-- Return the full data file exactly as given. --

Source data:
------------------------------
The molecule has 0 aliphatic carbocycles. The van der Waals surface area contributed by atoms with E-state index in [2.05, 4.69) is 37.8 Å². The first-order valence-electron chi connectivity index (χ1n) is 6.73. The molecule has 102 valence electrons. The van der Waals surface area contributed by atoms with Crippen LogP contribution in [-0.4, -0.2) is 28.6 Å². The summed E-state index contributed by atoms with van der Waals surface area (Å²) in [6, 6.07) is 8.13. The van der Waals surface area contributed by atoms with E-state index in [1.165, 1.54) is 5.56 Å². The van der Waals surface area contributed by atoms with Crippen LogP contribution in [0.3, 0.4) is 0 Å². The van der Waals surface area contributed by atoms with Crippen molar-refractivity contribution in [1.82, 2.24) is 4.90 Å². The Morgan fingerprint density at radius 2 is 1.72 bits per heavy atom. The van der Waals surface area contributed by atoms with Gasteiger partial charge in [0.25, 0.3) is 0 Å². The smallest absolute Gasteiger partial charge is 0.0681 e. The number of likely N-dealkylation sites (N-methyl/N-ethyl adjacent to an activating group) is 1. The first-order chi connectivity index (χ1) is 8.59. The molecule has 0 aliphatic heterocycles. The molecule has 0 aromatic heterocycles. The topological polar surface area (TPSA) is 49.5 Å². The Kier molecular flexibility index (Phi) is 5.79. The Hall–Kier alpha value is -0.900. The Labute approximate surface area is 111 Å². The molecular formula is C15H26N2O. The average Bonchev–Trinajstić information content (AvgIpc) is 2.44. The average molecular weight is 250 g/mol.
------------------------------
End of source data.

The molecule has 0 aliphatic carbocycles. The van der Waals surface area contributed by atoms with E-state index in [2.05, 4.69) is 37.8 Å². The first-order valence-electron chi connectivity index (χ1n) is 6.73. The molecule has 102 valence electrons. The van der Waals surface area contributed by atoms with Crippen LogP contribution in [-0.4, -0.2) is 28.6 Å². The summed E-state index contributed by atoms with van der Waals surface area (Å²) in [6, 6.07) is 8.13. The van der Waals surface area contributed by atoms with E-state index in [1.165, 1.54) is 5.56 Å². The van der Waals surface area contributed by atoms with Crippen LogP contribution in [0.3, 0.4) is 0 Å². The van der Waals surface area contributed by atoms with Crippen molar-refractivity contribution in [1.82, 2.24) is 4.90 Å². The Morgan fingerprint density at radius 2 is 1.72 bits per heavy atom. The van der Waals surface area contributed by atoms with Gasteiger partial charge in [0.25, 0.3) is 0 Å². The smallest absolute Gasteiger partial charge is 0.0681 e. The number of likely N-dealkylation sites (N-methyl/N-ethyl adjacent to an activating group) is 1. The first-order chi connectivity index (χ1) is 8.59. The molecule has 0 aliphatic heterocycles. The molecule has 0 aromatic heterocycles. The topological polar surface area (TPSA) is 49.5 Å². The Kier molecular flexibility index (Phi) is 5.79. The Hall–Kier alpha value is -0.900. The Labute approximate surface area is 111 Å². The molecular formula is C15H26N2O. The average Bonchev–Trinajstić information content (AvgIpc) is 2.44. The average molecular weight is 250 g/mol.